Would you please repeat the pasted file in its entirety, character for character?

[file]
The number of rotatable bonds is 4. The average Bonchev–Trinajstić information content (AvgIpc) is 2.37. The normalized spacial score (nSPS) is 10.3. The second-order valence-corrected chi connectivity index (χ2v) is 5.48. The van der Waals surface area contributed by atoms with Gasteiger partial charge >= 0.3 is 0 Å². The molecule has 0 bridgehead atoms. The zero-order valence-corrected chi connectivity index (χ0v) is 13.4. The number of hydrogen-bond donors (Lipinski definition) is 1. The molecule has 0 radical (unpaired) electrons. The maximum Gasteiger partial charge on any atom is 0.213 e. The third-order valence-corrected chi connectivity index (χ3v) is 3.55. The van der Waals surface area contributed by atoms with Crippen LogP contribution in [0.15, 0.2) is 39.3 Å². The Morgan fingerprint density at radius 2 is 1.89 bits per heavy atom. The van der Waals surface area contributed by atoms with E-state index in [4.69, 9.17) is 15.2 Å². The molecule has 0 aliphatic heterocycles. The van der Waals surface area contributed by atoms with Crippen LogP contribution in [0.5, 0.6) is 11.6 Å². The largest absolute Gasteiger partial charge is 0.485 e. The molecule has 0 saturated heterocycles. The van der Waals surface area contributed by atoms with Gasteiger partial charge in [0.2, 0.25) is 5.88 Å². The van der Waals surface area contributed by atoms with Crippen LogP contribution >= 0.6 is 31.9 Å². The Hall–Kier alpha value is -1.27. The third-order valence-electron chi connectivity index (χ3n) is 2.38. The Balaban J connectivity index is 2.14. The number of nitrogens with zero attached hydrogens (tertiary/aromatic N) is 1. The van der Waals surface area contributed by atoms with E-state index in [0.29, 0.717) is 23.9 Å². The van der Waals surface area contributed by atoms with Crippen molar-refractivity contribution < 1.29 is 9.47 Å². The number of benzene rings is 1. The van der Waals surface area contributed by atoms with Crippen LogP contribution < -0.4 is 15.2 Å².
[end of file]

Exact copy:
The number of rotatable bonds is 4. The average Bonchev–Trinajstić information content (AvgIpc) is 2.37. The normalized spacial score (nSPS) is 10.3. The second-order valence-corrected chi connectivity index (χ2v) is 5.48. The van der Waals surface area contributed by atoms with Gasteiger partial charge >= 0.3 is 0 Å². The molecule has 0 bridgehead atoms. The zero-order valence-corrected chi connectivity index (χ0v) is 13.4. The number of hydrogen-bond donors (Lipinski definition) is 1. The molecule has 0 radical (unpaired) electrons. The maximum Gasteiger partial charge on any atom is 0.213 e. The third-order valence-corrected chi connectivity index (χ3v) is 3.55. The van der Waals surface area contributed by atoms with Crippen LogP contribution in [0.15, 0.2) is 39.3 Å². The Morgan fingerprint density at radius 2 is 1.89 bits per heavy atom. The van der Waals surface area contributed by atoms with E-state index in [4.69, 9.17) is 15.2 Å². The molecule has 0 aliphatic heterocycles. The van der Waals surface area contributed by atoms with Crippen LogP contribution in [0.5, 0.6) is 11.6 Å². The largest absolute Gasteiger partial charge is 0.485 e. The molecule has 0 saturated heterocycles. The van der Waals surface area contributed by atoms with Gasteiger partial charge in [0.2, 0.25) is 5.88 Å². The van der Waals surface area contributed by atoms with Crippen LogP contribution >= 0.6 is 31.9 Å². The Hall–Kier alpha value is -1.27. The third-order valence-electron chi connectivity index (χ3n) is 2.38. The Balaban J connectivity index is 2.14. The number of nitrogens with zero attached hydrogens (tertiary/aromatic N) is 1. The van der Waals surface area contributed by atoms with E-state index in [0.29, 0.717) is 23.9 Å². The van der Waals surface area contributed by atoms with Crippen molar-refractivity contribution < 1.29 is 9.47 Å². The number of benzene rings is 1. The van der Waals surface area contributed by atoms with Crippen LogP contribution < -0.4 is 15.2 Å².